10 INTERESTING FACTS ABOUT BHUTAN
With its most untouched natural beauty, Bhutan stands among one of those tourist destinations in the world that mesmerizes every traveler's heart. People of Bhutan still live in harmony and they have evolved a unique identity over time with its rich cultural and religious heritage. Bhutan also has its own national dress reflecting their simplicity and passion. If you want to know some more interesting facts about Bhutan, then you are at the right place . Brief Introduction : Bhutan is a landlocked country in South Asia settled between two powerful neighbors, China and India. Bhutan is mostly mountainous and controls several key Himalayan mountain passes. The government system is a constitutional monarchy; the chief of state is the king, and the head of government is the prime minister. Quick Facts : Official name: Kingdom of Bhutan Capital city : Thimphu Population : 782,318 Official religion : Vajrayana Buddhism Total Area: 38,394 sq km Major languages :Sharchhopka,Dzongkha, Lhotshamkha. Here are 10 most interesting facts about Bhutan that you never knew.
1. The first Carbon Negative Country in the World
Bhutan becomes the World’s first carbon-negative country. There are many other carbon-neutral countries in the world, but Bhutan is the only carbon-negative one. Most of Bhutan is covered in dense forests. About 70% of the country is covered with woods that act as a natural carbon sink, absorbing vast amounts of carbon dioxide. This happens to be possible because of the constitutional law being imposed on Bhutan that over 60% of the country should remain forested for future generations. The kingdom is therefore not only claimed to be the greenest among all but one of the happiest places to visit.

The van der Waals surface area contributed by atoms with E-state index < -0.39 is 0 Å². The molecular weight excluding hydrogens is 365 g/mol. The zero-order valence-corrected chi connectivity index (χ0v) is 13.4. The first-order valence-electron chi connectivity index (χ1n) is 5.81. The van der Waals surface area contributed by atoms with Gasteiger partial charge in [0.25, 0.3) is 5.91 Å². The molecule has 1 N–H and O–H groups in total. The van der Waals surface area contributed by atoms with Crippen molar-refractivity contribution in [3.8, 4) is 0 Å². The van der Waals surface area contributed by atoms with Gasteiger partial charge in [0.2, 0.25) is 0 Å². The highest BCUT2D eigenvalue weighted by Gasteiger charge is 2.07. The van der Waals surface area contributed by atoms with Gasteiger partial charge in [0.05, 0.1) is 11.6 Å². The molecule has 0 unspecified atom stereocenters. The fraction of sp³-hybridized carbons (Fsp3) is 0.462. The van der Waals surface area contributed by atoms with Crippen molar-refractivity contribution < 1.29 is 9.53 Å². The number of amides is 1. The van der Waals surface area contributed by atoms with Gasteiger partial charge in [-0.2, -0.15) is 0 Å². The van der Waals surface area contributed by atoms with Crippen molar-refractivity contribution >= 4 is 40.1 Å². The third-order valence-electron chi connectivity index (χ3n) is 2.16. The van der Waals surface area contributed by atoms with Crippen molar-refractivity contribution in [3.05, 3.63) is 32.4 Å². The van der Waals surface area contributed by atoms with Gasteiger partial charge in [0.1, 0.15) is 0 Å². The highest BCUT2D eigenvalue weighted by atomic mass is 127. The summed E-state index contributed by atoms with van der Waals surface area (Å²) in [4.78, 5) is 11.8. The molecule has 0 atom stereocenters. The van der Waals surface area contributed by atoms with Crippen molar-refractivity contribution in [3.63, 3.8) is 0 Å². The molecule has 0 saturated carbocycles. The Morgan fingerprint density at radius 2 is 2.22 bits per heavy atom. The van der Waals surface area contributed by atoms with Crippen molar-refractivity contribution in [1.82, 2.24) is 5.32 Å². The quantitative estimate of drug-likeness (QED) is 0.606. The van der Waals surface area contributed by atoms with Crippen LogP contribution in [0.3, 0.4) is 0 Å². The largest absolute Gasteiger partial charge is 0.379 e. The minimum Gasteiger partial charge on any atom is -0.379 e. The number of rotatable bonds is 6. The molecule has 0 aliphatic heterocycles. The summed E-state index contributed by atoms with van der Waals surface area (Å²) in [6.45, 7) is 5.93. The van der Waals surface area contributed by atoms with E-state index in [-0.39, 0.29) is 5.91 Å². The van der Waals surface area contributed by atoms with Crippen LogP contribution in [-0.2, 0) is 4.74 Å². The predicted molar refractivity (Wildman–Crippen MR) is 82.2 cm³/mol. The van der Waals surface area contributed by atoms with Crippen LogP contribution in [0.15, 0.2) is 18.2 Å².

2. The Importance of National Happiness
One of the most interesting facts about Bhutan is that the country prioritizes the concept of Gross National Happiness over GDP. They pay no heed to GDP as an indicator of the annual economic growth; instead, they focus more on being happy. They use this concept to track the happiness of its people. This concept of happiness in Bhutan claims its uniqueness and its passion for living a life full of simplicity and cultural values amidst nature. They have four pillars of quantitative indicators for measuring GNH. They include sustainable development, preservation, promotion of cultural values, good governance and a healthy environment. This concept of GNH is derived from the contentment that Bhutanese feel about their lives and their well-being. But it cannot be denied that despite its focus on national happiness, the Bhutanese government has been accused of numerous human rights violations against the ethnic minorities living there; many were forced out of the country or into refugee camps. The United States accepted 30,870 Bhutanese refugees between 2008 and 2010.
3. The first country to establish Plastic ban
Bhutan stands first among other countries to raise awareness about the hazardous effects that plastic has caused on the ecosystem. On 20 April 1999, Bhutan first banned the use of plastic bags. It was reinforced in 2005 and again in 2009 as plastic bags pose a serious threat to the environment. The locals have switched to bags made of clothes and jute from buying vegetables and fruit to other grocery items. While many of the developed nations around the world are battling the havoc of plastic and trying hard in overcoming the challenges to curb the use, this tiny nation seems to be way ahead in protecting the environment, contributing to better earth, and again an example from whom all countries can learn.